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Are you the custodial parent in a Michigan divorce?

Being a parent can be both the most rewarding and challenging experience of a person’s life. Michigan parents who divorce often leave court with one parent being granted child custody and the other, visitation. Being a custodial parent includes many responsibilities, and such parents should build a strong support network from the start.

A custodial parent must agree to allow his or her co-parent parenting time in accordance with an existing court order. It is important that both parents fully adhere to the terms of the order. This means that a custodial parent cannot deny the co-parent a visit, if the co-parent is showing up or asking to meet at the designated time, date and location. If a custodial parent believes visits are placing a child or children at risk, he or she may bring the matter to the court’s attention, but the parent is still legally obligated to adhere to the existing court order unless and until the court modifies it.

If child support is being paid, the custodial parent will want to keep thorough records regarding such payments. If a noncustodial parent is not keeping up with payments, the custodial parent will want to be able to show evidence to the court. Not keeping written record of payments received can make it more difficult to resolve a problem concerning unpaid child support.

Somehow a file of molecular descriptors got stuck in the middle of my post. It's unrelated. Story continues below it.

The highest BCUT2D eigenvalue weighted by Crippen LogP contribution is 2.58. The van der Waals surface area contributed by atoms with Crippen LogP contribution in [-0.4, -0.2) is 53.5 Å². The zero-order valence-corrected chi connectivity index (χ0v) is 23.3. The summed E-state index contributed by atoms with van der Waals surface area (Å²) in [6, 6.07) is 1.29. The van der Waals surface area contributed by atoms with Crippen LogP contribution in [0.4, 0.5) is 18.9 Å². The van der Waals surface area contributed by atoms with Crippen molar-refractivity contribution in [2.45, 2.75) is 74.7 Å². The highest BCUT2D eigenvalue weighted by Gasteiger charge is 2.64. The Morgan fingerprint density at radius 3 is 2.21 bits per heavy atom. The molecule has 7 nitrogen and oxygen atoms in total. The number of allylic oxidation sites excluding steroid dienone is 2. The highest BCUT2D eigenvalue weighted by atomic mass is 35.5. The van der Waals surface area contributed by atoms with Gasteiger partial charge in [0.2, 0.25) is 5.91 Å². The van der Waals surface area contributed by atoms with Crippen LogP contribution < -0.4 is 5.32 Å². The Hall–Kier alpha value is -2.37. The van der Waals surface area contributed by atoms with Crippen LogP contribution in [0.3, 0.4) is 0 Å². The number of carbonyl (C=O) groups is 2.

A Michigan family court judge makes child custody decisions based on the merits of each unique case. If legal problems arise concerning issues such as leaving the state with a child, making medical or financial decisions without consulting a co-parent or other child-related matters, it is best to seek the court’s intervention if co-parents are struggling to find a solution on their own. An experienced family law attorney can help a concerned parent protect his or her rights and can also make sure children’s best interests are a central focus of all proceedings.